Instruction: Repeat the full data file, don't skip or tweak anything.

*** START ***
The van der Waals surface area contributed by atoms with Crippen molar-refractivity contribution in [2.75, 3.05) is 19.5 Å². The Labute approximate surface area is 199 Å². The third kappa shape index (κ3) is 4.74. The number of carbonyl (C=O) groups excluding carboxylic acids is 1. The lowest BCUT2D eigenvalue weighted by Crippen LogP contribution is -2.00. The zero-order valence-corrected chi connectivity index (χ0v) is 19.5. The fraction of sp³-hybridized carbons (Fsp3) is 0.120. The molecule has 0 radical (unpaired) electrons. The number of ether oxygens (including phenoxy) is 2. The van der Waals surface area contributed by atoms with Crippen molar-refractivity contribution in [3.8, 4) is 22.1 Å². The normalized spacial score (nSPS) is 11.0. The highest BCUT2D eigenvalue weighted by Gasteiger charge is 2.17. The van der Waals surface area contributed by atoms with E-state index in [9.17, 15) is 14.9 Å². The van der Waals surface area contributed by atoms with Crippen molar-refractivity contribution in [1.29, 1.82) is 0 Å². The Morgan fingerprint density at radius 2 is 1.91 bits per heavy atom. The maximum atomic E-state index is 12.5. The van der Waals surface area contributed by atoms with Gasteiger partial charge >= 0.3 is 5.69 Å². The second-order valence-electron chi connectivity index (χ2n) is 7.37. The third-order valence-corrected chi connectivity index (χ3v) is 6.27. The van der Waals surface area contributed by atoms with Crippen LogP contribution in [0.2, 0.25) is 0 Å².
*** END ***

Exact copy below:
The van der Waals surface area contributed by atoms with Crippen molar-refractivity contribution in [2.75, 3.05) is 19.5 Å². The Labute approximate surface area is 199 Å². The third kappa shape index (κ3) is 4.74. The number of carbonyl (C=O) groups excluding carboxylic acids is 1. The lowest BCUT2D eigenvalue weighted by Crippen LogP contribution is -2.00. The zero-order valence-corrected chi connectivity index (χ0v) is 19.5. The fraction of sp³-hybridized carbons (Fsp3) is 0.120. The molecule has 0 radical (unpaired) electrons. The number of ether oxygens (including phenoxy) is 2. The van der Waals surface area contributed by atoms with Crippen molar-refractivity contribution in [3.8, 4) is 22.1 Å². The normalized spacial score (nSPS) is 11.0. The highest BCUT2D eigenvalue weighted by Gasteiger charge is 2.17. The van der Waals surface area contributed by atoms with E-state index in [9.17, 15) is 14.9 Å². The van der Waals surface area contributed by atoms with Crippen molar-refractivity contribution in [1.29, 1.82) is 0 Å². The Morgan fingerprint density at radius 2 is 1.91 bits per heavy atom. The maximum atomic E-state index is 12.5. The van der Waals surface area contributed by atoms with Gasteiger partial charge >= 0.3 is 5.69 Å². The second-order valence-electron chi connectivity index (χ2n) is 7.37. The third-order valence-corrected chi connectivity index (χ3v) is 6.27. The van der Waals surface area contributed by atoms with Crippen LogP contribution in [0.2, 0.25) is 0 Å².